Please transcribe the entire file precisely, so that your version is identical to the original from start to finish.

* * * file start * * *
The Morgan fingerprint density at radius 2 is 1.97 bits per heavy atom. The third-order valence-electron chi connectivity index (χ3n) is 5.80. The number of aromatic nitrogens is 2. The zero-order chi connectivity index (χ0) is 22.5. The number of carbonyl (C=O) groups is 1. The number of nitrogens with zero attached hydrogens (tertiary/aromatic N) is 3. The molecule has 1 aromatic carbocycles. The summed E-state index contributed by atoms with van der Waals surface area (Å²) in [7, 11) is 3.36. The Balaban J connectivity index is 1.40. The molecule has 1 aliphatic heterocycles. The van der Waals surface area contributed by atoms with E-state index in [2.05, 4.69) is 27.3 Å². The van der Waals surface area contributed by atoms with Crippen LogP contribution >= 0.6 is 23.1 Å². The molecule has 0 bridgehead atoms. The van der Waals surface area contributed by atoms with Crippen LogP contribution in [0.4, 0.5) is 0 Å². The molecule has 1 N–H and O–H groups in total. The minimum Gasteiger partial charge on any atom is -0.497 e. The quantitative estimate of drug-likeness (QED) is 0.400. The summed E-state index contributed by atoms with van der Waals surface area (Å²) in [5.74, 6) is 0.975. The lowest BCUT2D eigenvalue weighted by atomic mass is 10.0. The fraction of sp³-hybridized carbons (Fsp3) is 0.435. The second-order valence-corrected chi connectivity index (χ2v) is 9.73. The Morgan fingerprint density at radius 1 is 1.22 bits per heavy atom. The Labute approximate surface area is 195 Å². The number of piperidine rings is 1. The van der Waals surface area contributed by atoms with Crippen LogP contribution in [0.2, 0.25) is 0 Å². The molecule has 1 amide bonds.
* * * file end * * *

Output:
The Morgan fingerprint density at radius 2 is 1.97 bits per heavy atom. The third-order valence-electron chi connectivity index (χ3n) is 5.80. The number of aromatic nitrogens is 2. The zero-order chi connectivity index (χ0) is 22.5. The number of carbonyl (C=O) groups is 1. The number of nitrogens with zero attached hydrogens (tertiary/aromatic N) is 3. The molecule has 1 aromatic carbocycles. The summed E-state index contributed by atoms with van der Waals surface area (Å²) in [7, 11) is 3.36. The Balaban J connectivity index is 1.40. The molecule has 1 aliphatic heterocycles. The van der Waals surface area contributed by atoms with E-state index in [2.05, 4.69) is 27.3 Å². The van der Waals surface area contributed by atoms with Crippen LogP contribution >= 0.6 is 23.1 Å². The molecule has 0 bridgehead atoms. The van der Waals surface area contributed by atoms with Crippen LogP contribution in [0.4, 0.5) is 0 Å². The molecule has 1 N–H and O–H groups in total. The minimum Gasteiger partial charge on any atom is -0.497 e. The quantitative estimate of drug-likeness (QED) is 0.400. The summed E-state index contributed by atoms with van der Waals surface area (Å²) in [5.74, 6) is 0.975. The lowest BCUT2D eigenvalue weighted by atomic mass is 10.0. The fraction of sp³-hybridized carbons (Fsp3) is 0.435. The second-order valence-corrected chi connectivity index (χ2v) is 9.73. The Morgan fingerprint density at radius 1 is 1.22 bits per heavy atom. The Labute approximate surface area is 195 Å². The number of piperidine rings is 1. The van der Waals surface area contributed by atoms with Crippen LogP contribution in [0.2, 0.25) is 0 Å². The molecule has 1 amide bonds.